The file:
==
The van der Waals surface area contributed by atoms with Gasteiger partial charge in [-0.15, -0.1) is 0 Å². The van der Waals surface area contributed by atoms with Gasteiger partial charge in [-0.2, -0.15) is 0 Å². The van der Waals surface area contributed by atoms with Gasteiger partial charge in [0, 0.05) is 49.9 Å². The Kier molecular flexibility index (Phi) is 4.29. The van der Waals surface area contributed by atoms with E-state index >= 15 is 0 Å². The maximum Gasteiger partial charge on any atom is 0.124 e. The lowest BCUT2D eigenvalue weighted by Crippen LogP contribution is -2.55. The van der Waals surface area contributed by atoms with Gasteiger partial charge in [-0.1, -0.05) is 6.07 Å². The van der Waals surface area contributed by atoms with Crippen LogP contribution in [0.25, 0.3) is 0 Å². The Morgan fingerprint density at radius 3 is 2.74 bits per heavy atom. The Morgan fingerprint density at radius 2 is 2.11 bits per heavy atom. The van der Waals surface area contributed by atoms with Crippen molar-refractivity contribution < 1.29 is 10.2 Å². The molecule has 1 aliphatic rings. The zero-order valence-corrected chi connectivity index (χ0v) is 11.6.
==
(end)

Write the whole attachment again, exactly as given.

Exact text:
The van der Waals surface area contributed by atoms with Gasteiger partial charge in [-0.15, -0.1) is 0 Å². The van der Waals surface area contributed by atoms with Gasteiger partial charge in [-0.2, -0.15) is 0 Å². The van der Waals surface area contributed by atoms with Gasteiger partial charge in [0, 0.05) is 49.9 Å². The Kier molecular flexibility index (Phi) is 4.29. The van der Waals surface area contributed by atoms with E-state index >= 15 is 0 Å². The maximum Gasteiger partial charge on any atom is 0.124 e. The lowest BCUT2D eigenvalue weighted by Crippen LogP contribution is -2.55. The van der Waals surface area contributed by atoms with Gasteiger partial charge in [-0.1, -0.05) is 6.07 Å². The van der Waals surface area contributed by atoms with Crippen LogP contribution in [0.25, 0.3) is 0 Å². The Morgan fingerprint density at radius 3 is 2.74 bits per heavy atom. The Morgan fingerprint density at radius 2 is 2.11 bits per heavy atom. The van der Waals surface area contributed by atoms with Crippen molar-refractivity contribution < 1.29 is 10.2 Å². The molecule has 1 aliphatic rings. The zero-order valence-corrected chi connectivity index (χ0v) is 11.6.